The MIPMC Research Group at Northumbria University provides a hub for staff and postgraduate researchers who are engaged with the analysis of the moving image and popular media in all its forms, from theoretical, historical, practice-based, industrial and empirical/sociological perspectives
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Neil Percival

Credit: https://www.flickr.com/photos/153676791@N02
Image by Tom Soyyo – ‘Spot On and Action’ [with kind permission]

Tracking the experiences of entry level workers in the film and TV industries.

I followed the progress and employment experiences of brand new workers and those looking for their first work in the film and TV industries in the UK over a two year period, which concluded in mid-2020. The project confidentially tracked the kind of work which the 91 participants were getting during this two year period via eight-monthly questionnaires. The research is designed to support clearer understanding of entry-level work conditions, to explore how it feels to start a career in this sector, and to examine what skills and attributes are the most useful to navigate these early years. It also specifically explores the prevalence of potentially illegal unpaid work. The findings are currently being analysed, and will be shared with employers and industry policy makers, to make access to the industry fairer for all, and to help educators prepare future students for these early career years.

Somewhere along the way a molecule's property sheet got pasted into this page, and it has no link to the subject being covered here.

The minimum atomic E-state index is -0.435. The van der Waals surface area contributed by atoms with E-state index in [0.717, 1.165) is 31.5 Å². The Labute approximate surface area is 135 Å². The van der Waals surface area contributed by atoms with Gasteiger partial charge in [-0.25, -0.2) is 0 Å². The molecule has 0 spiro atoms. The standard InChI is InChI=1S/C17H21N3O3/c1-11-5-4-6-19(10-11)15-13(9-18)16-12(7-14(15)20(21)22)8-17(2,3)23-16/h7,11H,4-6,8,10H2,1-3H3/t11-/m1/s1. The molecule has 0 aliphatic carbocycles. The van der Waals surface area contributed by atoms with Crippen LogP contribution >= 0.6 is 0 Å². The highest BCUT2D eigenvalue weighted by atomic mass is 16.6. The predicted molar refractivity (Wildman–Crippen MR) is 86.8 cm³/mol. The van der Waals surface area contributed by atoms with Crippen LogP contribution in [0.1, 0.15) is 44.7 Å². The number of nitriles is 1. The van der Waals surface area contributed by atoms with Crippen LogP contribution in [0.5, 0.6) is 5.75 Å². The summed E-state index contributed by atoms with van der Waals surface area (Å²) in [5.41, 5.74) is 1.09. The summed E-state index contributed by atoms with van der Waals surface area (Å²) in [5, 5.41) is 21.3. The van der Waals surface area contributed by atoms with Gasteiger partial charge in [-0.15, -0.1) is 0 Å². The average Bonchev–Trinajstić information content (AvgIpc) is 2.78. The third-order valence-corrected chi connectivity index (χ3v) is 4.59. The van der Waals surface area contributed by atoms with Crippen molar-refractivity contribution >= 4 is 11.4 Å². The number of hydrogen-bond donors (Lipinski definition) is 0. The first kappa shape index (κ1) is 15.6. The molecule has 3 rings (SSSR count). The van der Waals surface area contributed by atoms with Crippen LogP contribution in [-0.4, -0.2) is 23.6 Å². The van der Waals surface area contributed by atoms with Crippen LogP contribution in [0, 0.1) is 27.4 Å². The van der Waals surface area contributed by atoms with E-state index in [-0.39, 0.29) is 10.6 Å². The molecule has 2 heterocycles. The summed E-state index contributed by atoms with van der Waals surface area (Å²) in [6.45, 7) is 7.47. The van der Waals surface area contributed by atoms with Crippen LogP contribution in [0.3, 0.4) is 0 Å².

Gendered reasons for leaving a career in the UK TV industry

During 2018 I ran a research project exploring the career experiences of 80 people who had left the TV industry. The intention was to understand why they left the industry, and what they went on to do; but also to explore how people felt about their work experiences, and the changes they have made either voluntarily or reluctantly. The goal was to better understand what kinds of employment conditions are common in the industry, especially in relation to overall precarity or sustainability of careers; whether any of these are a cause for concern, in terms of worker wellbeing, impact on diversity or representation in the industry, or on TV audiences; and whether any policy recommendations can or should be made to government or industry policy makers in the light of the findings.

The project had highly gendered findings, showing earlier career exit for women, and for different reasons. While quantitative data demonstrated that incompatibility with parenting was the overwhelmingly dominant factor motivating early exit from the sector for women, the qualitative findings also advanced discussions of wider structural barriers and gendered inequalities, embedded in working cultures, practices and attitudes. The resulting analysis explored the wider perception of a lack of care for the sector’s workers, as well as the individual bereavement and loss of identity for those who leave.

Percival, N. (2020). Gendered reasons for leaving a career in the UK TV industry. Media, Culture & Society, 42(3), 414-430. doi:10.1177/0163443719890533